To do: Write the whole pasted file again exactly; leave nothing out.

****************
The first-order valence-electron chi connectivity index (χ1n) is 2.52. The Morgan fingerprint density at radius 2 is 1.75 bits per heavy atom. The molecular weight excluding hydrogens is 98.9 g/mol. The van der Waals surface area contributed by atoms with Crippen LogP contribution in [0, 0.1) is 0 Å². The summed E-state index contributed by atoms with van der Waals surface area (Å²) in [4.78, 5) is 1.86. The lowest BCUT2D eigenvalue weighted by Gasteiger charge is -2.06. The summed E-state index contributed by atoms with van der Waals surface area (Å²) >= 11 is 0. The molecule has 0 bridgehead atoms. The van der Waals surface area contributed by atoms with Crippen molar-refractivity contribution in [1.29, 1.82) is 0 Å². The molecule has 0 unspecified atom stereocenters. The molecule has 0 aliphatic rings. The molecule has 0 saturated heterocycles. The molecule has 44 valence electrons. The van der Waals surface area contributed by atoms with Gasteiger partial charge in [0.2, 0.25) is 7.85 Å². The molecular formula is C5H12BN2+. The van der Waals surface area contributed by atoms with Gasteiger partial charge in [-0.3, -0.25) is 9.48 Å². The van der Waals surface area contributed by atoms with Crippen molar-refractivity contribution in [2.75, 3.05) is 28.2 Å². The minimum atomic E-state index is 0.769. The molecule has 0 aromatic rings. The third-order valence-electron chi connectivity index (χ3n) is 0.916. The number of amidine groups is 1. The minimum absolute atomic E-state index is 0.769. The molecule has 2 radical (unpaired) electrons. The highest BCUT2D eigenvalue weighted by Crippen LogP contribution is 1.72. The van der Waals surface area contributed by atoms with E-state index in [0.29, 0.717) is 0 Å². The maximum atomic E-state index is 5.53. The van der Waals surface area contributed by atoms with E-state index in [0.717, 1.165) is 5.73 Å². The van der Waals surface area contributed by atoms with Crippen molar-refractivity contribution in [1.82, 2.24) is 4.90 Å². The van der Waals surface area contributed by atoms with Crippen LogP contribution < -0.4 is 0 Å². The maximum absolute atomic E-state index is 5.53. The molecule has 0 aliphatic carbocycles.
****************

The first-order valence-electron chi connectivity index (χ1n) is 2.52. The Morgan fingerprint density at radius 2 is 1.75 bits per heavy atom. The molecular weight excluding hydrogens is 98.9 g/mol. The van der Waals surface area contributed by atoms with Crippen LogP contribution in [0, 0.1) is 0 Å². The summed E-state index contributed by atoms with van der Waals surface area (Å²) in [4.78, 5) is 1.86. The lowest BCUT2D eigenvalue weighted by Gasteiger charge is -2.06. The summed E-state index contributed by atoms with van der Waals surface area (Å²) >= 11 is 0. The molecule has 0 bridgehead atoms. The van der Waals surface area contributed by atoms with Crippen molar-refractivity contribution in [1.29, 1.82) is 0 Å². The molecule has 0 unspecified atom stereocenters. The molecule has 0 aliphatic rings. The molecule has 0 saturated heterocycles. The molecule has 44 valence electrons. The van der Waals surface area contributed by atoms with Gasteiger partial charge in [0.2, 0.25) is 7.85 Å². The molecular formula is C5H12BN2+. The van der Waals surface area contributed by atoms with Gasteiger partial charge in [-0.3, -0.25) is 9.48 Å². The van der Waals surface area contributed by atoms with Crippen molar-refractivity contribution in [2.75, 3.05) is 28.2 Å². The minimum atomic E-state index is 0.769. The molecule has 0 aromatic rings. The third-order valence-electron chi connectivity index (χ3n) is 0.916. The number of amidine groups is 1. The minimum absolute atomic E-state index is 0.769. The molecule has 2 radical (unpaired) electrons. The highest BCUT2D eigenvalue weighted by Crippen LogP contribution is 1.72. The van der Waals surface area contributed by atoms with E-state index in [0.29, 0.717) is 0 Å². The maximum atomic E-state index is 5.53. The van der Waals surface area contributed by atoms with E-state index in [0.717, 1.165) is 5.73 Å². The van der Waals surface area contributed by atoms with Crippen molar-refractivity contribution in [1.82, 2.24) is 4.90 Å². The van der Waals surface area contributed by atoms with Crippen LogP contribution < -0.4 is 0 Å². The maximum absolute atomic E-state index is 5.53. The molecule has 0 aliphatic carbocycles.